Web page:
In this major study of the European and American export slave trade from Africa in the latter half of the nineteenth century, Roger Anstey provides a detailed analysis of the trade up to the abolition of the practice by Britain in 1806-1807. Drawing on a considerable array of original material, the author focuses on three central themes. Namely: the contribution of the slave trade made to capital formation in the Industrial Revolution; the geographical, demographic, political and economic impact on Africa itself; and the emergence of the abolition movement. A substantial section of the book is devoted to this latter theme and in particular to the movement's origins, composition and relations with government during the period 1787-1807. The author concludes that no single factor ultimately brought about the abolition of the slave trade, but rather a combination of religious "enthusiasm", national interest and political circumstances.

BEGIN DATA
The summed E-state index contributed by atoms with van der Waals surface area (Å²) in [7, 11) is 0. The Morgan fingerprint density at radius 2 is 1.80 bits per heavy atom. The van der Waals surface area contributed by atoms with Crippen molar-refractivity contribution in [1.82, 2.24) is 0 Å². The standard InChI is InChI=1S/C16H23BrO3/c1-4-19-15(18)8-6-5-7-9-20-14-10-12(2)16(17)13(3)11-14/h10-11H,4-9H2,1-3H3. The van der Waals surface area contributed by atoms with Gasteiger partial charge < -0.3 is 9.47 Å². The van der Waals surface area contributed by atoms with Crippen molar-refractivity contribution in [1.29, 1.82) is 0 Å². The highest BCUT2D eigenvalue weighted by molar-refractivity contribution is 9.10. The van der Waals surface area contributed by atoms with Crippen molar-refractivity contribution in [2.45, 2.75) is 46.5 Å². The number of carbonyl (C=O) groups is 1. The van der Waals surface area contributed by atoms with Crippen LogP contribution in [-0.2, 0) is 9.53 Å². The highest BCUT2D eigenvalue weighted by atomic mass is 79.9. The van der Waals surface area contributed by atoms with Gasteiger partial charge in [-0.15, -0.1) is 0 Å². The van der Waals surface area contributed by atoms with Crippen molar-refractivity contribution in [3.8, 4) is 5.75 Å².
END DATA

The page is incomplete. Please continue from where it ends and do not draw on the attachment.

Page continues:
"synopsis" may belong to another edition of this title.
Book Description Gregg Revivals, 1993. Hardcover. Book Condition: New. Never used!. Bookseller Inventory # P11075120112X